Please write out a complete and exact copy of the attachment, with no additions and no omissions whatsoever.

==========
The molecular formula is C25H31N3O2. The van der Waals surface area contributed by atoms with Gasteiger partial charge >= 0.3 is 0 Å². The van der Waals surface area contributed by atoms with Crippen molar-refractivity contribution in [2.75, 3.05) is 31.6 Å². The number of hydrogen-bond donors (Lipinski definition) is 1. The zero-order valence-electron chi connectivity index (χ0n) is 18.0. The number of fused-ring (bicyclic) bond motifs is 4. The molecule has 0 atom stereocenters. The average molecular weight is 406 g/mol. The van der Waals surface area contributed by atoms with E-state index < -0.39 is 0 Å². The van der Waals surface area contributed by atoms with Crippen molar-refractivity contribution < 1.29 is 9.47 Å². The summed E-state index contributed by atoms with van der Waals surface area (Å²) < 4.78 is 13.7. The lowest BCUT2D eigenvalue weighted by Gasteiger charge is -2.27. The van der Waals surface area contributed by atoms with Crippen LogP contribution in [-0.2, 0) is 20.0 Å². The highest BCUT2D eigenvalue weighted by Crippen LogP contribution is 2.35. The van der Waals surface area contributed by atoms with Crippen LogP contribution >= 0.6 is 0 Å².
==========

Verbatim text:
The molecular formula is C25H31N3O2. The van der Waals surface area contributed by atoms with Gasteiger partial charge >= 0.3 is 0 Å². The van der Waals surface area contributed by atoms with Crippen molar-refractivity contribution in [2.75, 3.05) is 31.6 Å². The number of hydrogen-bond donors (Lipinski definition) is 1. The zero-order valence-electron chi connectivity index (χ0n) is 18.0. The number of fused-ring (bicyclic) bond motifs is 4. The molecule has 0 atom stereocenters. The average molecular weight is 406 g/mol. The van der Waals surface area contributed by atoms with E-state index < -0.39 is 0 Å². The van der Waals surface area contributed by atoms with Crippen molar-refractivity contribution < 1.29 is 9.47 Å². The summed E-state index contributed by atoms with van der Waals surface area (Å²) < 4.78 is 13.7. The lowest BCUT2D eigenvalue weighted by Gasteiger charge is -2.27. The van der Waals surface area contributed by atoms with Crippen LogP contribution in [-0.2, 0) is 20.0 Å². The highest BCUT2D eigenvalue weighted by Crippen LogP contribution is 2.35. The van der Waals surface area contributed by atoms with Crippen LogP contribution >= 0.6 is 0 Å².